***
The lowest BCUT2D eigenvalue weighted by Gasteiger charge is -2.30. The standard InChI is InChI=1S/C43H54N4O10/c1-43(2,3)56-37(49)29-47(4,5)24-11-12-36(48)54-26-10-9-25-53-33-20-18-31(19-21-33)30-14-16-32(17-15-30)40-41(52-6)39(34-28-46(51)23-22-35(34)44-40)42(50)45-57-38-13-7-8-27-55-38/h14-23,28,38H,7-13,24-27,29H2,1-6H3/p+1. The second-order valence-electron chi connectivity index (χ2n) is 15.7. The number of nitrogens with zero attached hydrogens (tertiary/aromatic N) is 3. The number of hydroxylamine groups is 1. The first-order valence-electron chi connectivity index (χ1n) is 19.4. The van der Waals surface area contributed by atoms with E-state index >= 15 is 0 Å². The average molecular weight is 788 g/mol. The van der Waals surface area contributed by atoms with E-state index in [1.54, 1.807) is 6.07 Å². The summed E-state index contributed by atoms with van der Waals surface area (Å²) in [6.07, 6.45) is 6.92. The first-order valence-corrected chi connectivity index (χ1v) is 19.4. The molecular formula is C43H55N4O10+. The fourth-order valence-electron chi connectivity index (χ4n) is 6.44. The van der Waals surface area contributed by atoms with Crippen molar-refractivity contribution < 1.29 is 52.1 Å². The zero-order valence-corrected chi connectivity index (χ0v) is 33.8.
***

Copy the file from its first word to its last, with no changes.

The lowest BCUT2D eigenvalue weighted by Gasteiger charge is -2.30. The standard InChI is InChI=1S/C43H54N4O10/c1-43(2,3)56-37(49)29-47(4,5)24-11-12-36(48)54-26-10-9-25-53-33-20-18-31(19-21-33)30-14-16-32(17-15-30)40-41(52-6)39(34-28-46(51)23-22-35(34)44-40)42(50)45-57-38-13-7-8-27-55-38/h14-23,28,38H,7-13,24-27,29H2,1-6H3/p+1. The second-order valence-electron chi connectivity index (χ2n) is 15.7. The number of nitrogens with zero attached hydrogens (tertiary/aromatic N) is 3. The number of hydroxylamine groups is 1. The first-order valence-electron chi connectivity index (χ1n) is 19.4. The van der Waals surface area contributed by atoms with E-state index >= 15 is 0 Å². The average molecular weight is 788 g/mol. The van der Waals surface area contributed by atoms with E-state index in [1.54, 1.807) is 6.07 Å². The summed E-state index contributed by atoms with van der Waals surface area (Å²) in [6.07, 6.45) is 6.92. The first-order valence-corrected chi connectivity index (χ1v) is 19.4. The molecular formula is C43H55N4O10+. The fourth-order valence-electron chi connectivity index (χ4n) is 6.44. The van der Waals surface area contributed by atoms with Crippen molar-refractivity contribution < 1.29 is 52.1 Å². The zero-order valence-corrected chi connectivity index (χ0v) is 33.8.